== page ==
Frank’s story – Helping his son through a SCI

In September 2012, Frank Lawlor received the phone call that every parent hopes they will never receive.

His son Brian, who was 16 at the time, had been involved in a cycling accident and was being rushed to hospital.

Frank explained that he received the phone call from one of Brian’s friends but at first he presumed that Brian had broken his arm or leg and possibly had some scratches and bruises.

He quickly got into his car with his daughter Niamh and drove to Glencree where the accident had happened. By the time he got there, however, an ambulance had already taken Brian away.

Frank explained that he then drove to St Vincent’s Hospital in Dublin where he met up with his wife Carmel, and all three family members waited patiently in the hospital A&E to meet Brian’s doctors.

“We were there for a few minutes and then our names were called. The nurse who brought us through to A&E then said, ‘Come in here, the doctor wants a word with you first.’ And that was it. That was when the penny dropped. My heart sank and I’d say if anyone saw me the blood ran cold from my face.

“The doctor and nurse came in then and the doctor just said to us ‘Brian is after sustaining a very serious spinal cord injury. I’m going to bring you into see him now but I don’t want you to get a shock.’ He then told us what to expect.”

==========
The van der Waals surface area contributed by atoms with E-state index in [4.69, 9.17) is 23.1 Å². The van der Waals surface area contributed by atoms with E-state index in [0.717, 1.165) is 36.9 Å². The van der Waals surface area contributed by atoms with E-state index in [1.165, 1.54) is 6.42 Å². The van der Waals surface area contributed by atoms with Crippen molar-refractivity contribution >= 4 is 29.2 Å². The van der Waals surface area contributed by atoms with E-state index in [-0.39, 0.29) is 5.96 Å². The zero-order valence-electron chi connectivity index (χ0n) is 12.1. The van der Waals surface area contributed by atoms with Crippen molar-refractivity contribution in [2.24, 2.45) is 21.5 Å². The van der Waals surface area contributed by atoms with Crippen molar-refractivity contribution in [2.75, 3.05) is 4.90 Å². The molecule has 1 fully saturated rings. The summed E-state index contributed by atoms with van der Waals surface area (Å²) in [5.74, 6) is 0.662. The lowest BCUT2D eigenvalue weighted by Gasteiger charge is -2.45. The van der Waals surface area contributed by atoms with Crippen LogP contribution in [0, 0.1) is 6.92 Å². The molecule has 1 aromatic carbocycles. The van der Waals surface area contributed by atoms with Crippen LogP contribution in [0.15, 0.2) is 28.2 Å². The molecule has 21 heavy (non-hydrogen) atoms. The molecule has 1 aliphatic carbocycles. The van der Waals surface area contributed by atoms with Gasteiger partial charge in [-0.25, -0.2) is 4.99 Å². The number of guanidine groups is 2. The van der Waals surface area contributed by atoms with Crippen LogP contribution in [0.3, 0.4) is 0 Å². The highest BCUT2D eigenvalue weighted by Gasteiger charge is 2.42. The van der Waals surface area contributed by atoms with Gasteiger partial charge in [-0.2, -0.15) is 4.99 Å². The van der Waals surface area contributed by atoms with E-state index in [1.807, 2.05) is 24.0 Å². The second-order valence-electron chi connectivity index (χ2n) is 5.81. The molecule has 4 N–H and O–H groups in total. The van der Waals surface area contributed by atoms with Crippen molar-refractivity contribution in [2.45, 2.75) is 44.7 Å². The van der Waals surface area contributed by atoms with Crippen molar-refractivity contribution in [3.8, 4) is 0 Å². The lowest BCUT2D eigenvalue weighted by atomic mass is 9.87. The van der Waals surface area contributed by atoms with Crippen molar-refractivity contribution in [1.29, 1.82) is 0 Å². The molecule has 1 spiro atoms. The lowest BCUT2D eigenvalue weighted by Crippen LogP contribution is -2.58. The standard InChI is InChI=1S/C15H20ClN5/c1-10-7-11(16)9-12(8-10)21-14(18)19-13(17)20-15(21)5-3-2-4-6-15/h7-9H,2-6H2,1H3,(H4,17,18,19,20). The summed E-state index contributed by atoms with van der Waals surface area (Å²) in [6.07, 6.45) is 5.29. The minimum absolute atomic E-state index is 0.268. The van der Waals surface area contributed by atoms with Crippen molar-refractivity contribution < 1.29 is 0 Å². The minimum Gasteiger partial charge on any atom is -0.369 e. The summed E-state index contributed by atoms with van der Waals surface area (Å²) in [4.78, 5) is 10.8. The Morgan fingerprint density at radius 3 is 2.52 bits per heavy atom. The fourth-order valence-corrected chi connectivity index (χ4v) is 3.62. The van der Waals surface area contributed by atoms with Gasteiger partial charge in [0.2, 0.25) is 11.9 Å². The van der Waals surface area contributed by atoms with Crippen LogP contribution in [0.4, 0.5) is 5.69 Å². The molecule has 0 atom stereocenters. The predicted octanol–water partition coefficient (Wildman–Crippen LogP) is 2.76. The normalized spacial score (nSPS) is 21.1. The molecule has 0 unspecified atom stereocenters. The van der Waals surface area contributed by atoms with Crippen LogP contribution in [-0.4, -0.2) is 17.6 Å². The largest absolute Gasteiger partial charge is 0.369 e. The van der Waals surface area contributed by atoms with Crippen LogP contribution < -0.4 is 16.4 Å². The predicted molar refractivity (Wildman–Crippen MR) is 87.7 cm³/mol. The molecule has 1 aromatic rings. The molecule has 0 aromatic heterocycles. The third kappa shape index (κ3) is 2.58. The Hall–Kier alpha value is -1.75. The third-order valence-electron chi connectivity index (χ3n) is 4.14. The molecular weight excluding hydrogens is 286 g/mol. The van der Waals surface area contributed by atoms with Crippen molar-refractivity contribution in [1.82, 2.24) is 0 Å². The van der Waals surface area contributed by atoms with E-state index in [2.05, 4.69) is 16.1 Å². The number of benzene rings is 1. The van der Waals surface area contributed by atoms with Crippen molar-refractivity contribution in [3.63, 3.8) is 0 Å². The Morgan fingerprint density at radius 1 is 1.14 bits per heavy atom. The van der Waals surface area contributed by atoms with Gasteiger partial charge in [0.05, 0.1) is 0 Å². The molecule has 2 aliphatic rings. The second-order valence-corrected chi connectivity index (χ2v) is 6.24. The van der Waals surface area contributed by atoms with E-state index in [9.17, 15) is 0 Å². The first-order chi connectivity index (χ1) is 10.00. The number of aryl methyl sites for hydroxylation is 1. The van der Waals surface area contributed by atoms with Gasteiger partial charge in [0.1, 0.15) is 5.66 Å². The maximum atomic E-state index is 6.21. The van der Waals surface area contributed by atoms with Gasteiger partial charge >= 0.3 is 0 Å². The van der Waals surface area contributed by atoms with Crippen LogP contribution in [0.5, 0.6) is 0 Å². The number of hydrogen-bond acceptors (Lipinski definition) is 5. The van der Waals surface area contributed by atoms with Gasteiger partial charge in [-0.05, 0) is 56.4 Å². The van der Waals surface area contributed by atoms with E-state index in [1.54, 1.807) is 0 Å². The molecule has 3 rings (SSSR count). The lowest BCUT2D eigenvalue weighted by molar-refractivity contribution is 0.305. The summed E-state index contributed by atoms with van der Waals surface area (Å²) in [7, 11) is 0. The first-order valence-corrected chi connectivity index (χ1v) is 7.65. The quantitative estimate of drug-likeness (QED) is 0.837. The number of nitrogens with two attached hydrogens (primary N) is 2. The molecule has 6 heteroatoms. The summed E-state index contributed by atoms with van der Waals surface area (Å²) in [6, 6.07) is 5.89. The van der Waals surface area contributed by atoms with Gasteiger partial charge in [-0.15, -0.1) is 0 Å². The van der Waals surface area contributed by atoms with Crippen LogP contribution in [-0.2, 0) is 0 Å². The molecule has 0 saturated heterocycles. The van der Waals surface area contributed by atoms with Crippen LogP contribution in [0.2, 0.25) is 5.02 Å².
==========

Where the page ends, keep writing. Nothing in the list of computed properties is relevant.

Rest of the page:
Brian had sustained a C5 incomplete spinal cord injury and was paralysed from the neck down.

He lost all sensation and mobility in his arms and legs.

Frank said when the doctor brought him through to see Brian he tried to stay calm for the sake of his son.

“It was very hard because he was strapped down to a spinal board. He was only 16 years of age and the tears were rolling down his face. He knew he couldn’t feel anything below his neck and he just looked at me and said ‘Dad, I’m very afraid.’”

Brian was rushed to the Mater Hospital that evening where he underwent emergency surgery to stabilise him.

Frank, his wife and his daughter were all warned, however, that he most likely would never regain any mobility again in the future.

Brian came out from his emergency surgery after midnight that same day and was transferred to the intensive care unit in the Mater Hospital.

“That pretty much ended the day. It was a long 13/14 hour episode and it was a day that I will never forget.”

Brian spent nine weeks in the Mater Hospital and in November 2012 he was then transferred to the National Rehabilitation Hospital (NRH) in Dun Laoghaire for a further five and a half months.

Over the months that he spent in hospital, it emerged that Brian had also bruised his spinal cord from C2-C6 and his injury level meant that initially he had to have a tracheostomy installed to feed him. So, for a number of weeks, Brian could not speak.

The break through moment for Brian and his family came one day when Brian was in bed and his nurses noticed he was a bit agitated.

“He couldn’t talk because of the tracheostomy so they weren’t sure what he was saying. They thought his hands were hurting him but what he was actually trying to mouth to them was ‘My hand, my hand’.